Sistersofmercy101 Sun 03-Feb-19 17:17:27

The difficulty is that this course preaches "getting along for the kids" in a way that places a victim of abuse at risk of continued abuse from the perpetrator, if they follow it. For instance it shows two parents doing contact handovers in a family home - completely unsuitable and probably unsafe in a situation that requires a restraining order!! So my advice OP is to remember the important fact "safety boundaries are not me causing conflict" and "this advice is irrelevant to a situation involving a domestic abuser who required a restraining order."
Do NOT allow your ex to guilt or pressure you using the advice in the course by saying "but the course said we have to get along for the kids" and attempting to insist on all sorts of unsafe arrangements like verbal agreements (mine would lie, twist, manipulate what had been said to his advantage) or handovers where I was vulnerable and alone etc. So text or email arrangements and third party handovers only (in my situation, because of his behaviour) and yes, he tries to manipulate this as me being high conflict and hostile - fortunately, I was able to clearly articulate in court that these measures were to AVOID confusion conflict and ambiguity and the third party handovers kept all emotional involvement calm and peaceful which is much better for the children's welfare... Hope this helps you OP. Good luck.

forthispurposeonly Sun 03-Feb-19 17:39:09

Thank you so much, so so helpful.

We in fact already have our order as well as court reasons saying he's a manipulative bullying controlling abuser (in writing annexed to the order!) As well as saying he's used the court process to abuse me and the children are NOT his priority.

He then in fact wrote to the court saying they had missed off referring us to this course which he understands is local policy (correct). They then wrote back adding it as a direction. The fact this has been done at his request worries me as to his motivation.

But thank you so much for the replies. You can certainly tell which posters understand abusive relationships and those who don't.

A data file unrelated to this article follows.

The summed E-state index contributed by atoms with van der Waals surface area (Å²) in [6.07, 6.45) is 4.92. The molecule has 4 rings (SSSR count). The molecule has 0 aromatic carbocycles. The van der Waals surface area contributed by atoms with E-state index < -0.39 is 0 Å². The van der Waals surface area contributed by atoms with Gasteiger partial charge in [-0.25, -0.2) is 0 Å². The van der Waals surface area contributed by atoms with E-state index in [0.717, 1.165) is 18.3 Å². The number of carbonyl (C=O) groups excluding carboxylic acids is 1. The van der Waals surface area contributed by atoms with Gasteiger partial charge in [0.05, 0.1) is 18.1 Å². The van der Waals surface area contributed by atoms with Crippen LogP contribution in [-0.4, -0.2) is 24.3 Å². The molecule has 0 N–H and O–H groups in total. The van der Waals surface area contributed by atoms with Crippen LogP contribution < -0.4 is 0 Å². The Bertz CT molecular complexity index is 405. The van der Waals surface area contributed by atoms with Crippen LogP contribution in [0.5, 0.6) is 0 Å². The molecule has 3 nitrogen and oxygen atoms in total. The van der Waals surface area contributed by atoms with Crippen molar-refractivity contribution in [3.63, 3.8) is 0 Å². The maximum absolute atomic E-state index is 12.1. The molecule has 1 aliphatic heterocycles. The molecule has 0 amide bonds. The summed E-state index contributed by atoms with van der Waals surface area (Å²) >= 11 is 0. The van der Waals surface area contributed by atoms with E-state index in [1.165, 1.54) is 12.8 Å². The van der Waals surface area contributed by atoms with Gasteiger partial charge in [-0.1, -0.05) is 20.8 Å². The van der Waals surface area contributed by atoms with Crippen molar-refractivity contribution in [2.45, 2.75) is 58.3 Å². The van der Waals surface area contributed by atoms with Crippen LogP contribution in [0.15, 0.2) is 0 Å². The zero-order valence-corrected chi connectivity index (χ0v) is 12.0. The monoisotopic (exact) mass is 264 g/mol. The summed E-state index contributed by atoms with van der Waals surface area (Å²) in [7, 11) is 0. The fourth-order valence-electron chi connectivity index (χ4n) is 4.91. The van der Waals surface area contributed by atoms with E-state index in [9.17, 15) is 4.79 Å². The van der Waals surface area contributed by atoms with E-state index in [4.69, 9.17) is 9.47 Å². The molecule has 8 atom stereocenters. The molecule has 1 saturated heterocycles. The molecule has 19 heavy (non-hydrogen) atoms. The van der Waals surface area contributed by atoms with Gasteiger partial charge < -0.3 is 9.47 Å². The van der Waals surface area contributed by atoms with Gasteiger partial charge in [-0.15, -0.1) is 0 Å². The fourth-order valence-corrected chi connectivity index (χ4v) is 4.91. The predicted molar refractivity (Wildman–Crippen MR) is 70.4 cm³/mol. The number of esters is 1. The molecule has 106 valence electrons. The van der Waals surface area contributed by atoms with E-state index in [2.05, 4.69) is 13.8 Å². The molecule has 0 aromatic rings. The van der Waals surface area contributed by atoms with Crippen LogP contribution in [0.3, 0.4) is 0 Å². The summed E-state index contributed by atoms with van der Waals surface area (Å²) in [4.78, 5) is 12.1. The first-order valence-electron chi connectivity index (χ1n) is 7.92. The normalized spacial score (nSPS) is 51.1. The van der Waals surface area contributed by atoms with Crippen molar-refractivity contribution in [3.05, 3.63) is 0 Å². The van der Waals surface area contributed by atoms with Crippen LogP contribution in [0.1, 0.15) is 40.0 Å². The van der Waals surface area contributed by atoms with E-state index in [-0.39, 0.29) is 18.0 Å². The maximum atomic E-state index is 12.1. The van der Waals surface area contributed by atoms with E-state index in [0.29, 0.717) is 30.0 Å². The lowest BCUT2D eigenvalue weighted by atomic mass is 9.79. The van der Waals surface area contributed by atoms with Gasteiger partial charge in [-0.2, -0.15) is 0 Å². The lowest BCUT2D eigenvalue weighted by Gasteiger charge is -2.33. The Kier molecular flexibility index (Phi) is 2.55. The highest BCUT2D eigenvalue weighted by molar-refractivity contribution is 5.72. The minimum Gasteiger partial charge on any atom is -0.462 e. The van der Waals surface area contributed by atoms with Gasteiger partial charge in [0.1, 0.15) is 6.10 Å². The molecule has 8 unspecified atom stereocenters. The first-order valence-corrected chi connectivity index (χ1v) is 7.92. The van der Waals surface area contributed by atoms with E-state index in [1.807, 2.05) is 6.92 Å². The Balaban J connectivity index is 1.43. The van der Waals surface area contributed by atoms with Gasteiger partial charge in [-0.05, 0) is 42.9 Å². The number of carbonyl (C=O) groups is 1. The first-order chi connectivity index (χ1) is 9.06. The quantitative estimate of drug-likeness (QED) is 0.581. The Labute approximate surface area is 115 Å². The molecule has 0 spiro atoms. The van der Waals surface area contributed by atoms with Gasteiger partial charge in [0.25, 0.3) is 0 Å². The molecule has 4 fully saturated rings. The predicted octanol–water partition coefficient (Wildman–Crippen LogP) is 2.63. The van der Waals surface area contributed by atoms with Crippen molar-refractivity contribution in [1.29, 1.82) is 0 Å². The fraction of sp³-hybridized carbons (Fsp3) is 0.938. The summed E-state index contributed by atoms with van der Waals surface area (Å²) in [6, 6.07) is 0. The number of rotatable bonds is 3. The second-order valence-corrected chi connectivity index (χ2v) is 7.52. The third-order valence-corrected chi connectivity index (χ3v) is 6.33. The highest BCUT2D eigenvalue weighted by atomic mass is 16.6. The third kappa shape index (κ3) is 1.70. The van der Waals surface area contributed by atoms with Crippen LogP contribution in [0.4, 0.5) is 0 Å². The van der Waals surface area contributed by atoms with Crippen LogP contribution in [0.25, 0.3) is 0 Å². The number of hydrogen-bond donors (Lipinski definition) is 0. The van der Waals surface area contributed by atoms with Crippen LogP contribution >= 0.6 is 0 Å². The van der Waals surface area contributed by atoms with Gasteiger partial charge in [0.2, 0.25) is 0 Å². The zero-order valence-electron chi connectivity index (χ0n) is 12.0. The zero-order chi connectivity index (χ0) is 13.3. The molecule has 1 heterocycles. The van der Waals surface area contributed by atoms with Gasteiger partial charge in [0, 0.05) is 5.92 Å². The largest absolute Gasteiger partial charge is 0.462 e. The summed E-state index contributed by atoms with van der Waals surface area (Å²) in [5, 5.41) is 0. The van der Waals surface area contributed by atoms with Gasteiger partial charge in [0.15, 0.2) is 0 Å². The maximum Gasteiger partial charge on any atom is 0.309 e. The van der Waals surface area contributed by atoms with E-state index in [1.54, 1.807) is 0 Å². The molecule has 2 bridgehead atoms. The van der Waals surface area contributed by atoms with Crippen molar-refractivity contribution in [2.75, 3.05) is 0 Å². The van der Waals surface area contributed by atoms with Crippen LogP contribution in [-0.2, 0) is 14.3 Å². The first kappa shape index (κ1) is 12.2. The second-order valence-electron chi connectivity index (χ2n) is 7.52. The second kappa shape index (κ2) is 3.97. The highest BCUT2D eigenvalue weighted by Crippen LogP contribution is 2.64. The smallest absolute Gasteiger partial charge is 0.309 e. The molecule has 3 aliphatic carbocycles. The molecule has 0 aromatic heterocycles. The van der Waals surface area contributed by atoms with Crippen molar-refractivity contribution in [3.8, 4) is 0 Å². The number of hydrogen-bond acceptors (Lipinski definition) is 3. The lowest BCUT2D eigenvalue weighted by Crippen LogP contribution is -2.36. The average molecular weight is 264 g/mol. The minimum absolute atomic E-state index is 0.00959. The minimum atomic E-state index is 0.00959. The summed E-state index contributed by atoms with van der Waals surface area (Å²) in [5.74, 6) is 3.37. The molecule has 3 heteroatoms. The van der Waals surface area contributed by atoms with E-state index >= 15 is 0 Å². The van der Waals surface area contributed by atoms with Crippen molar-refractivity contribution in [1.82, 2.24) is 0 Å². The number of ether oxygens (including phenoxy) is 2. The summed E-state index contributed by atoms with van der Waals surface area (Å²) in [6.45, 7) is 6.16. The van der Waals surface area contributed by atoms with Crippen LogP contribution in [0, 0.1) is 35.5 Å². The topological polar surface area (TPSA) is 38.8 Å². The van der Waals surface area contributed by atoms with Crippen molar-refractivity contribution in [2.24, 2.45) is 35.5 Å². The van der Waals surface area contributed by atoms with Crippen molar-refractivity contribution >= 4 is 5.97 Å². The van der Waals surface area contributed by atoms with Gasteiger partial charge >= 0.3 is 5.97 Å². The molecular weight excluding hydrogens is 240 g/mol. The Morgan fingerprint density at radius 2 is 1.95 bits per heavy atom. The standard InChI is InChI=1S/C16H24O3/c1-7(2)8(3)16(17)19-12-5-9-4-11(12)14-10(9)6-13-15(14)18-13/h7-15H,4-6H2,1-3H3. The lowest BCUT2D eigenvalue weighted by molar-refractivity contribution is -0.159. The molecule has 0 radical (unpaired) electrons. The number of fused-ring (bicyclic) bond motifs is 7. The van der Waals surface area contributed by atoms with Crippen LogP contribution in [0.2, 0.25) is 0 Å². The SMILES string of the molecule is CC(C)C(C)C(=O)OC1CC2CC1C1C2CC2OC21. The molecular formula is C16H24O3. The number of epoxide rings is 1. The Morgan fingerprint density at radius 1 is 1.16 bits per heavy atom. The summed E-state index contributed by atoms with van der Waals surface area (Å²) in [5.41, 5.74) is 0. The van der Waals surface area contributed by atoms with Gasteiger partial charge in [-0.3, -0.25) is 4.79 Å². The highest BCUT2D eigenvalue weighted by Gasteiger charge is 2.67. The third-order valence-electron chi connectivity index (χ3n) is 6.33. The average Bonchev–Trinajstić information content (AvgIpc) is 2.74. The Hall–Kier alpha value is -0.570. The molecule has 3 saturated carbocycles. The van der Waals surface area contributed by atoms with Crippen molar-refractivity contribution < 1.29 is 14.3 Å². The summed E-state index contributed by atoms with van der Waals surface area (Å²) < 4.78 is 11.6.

OP’s posts: |
xzcvbnm Sun 03-Feb-19 17:57:11

Just because you don't agree with people's replies doesn't justify writing snide comments about them. You don't know the first thing about others' circumstances or knowledge.

DinoMamasaurus Sun 03-Feb-19 18:29:52

Just one other thought given your comment about him writing to the court after you got your order and re him abusing the court process as part of the abuse. If he makes applications in the future just to cause you grief then the court can impose a bar so that he would need the courts permission to apply in future (as opposed to him being able to fire in applications willy nilly and they automatically get listed).

If the children are not his priority and he wakes up to the fact he can’t get to you anymore then I do very much hope he leaves well alone but sadly not always the case. If he keeps on - stay strong, be robust in standing up for what you need (written communication only etc). You’ve been to court and had the abuse acknowledged. He is not in a good position to be critising you.

Try not to feel like you are only being dragged to the course because of him. It could have come up just as easily from the court and you would have had to go anyway. Besides it is more likely to backfire on him because if he attends the course he asked to go on and still acts like an absolute tosser then if anything does crop up in future (and I hope it doesn’t) it’s just a further example of him stirring up nonsense and being an arse while totally missing the point of what’s best for his kids. Meanwhile you can calmly show you’ve done all that’s been asked of you, and you are totally focused on the children in spite of all he has done.

pointythings Sun 03-Feb-19 20:50:43

I went on a separated parenting course voluntarily because I wanted to help my DDs come to terms with not wanting to see their alcoholic dad. There was one lady there whose presence was court ordered - her XH was very abusive and contact was affecting her DS. She learned a lot about how best to support her DS, was given a lot of tips about how to manage the legalities of future court cases and the possibilities for limiting contact to contact centre only. The parenting tips alone gave her DS a lot of calm and confidence.

These courses can be very useful even if you don't want to be there. Take what you can from it. I learned loads.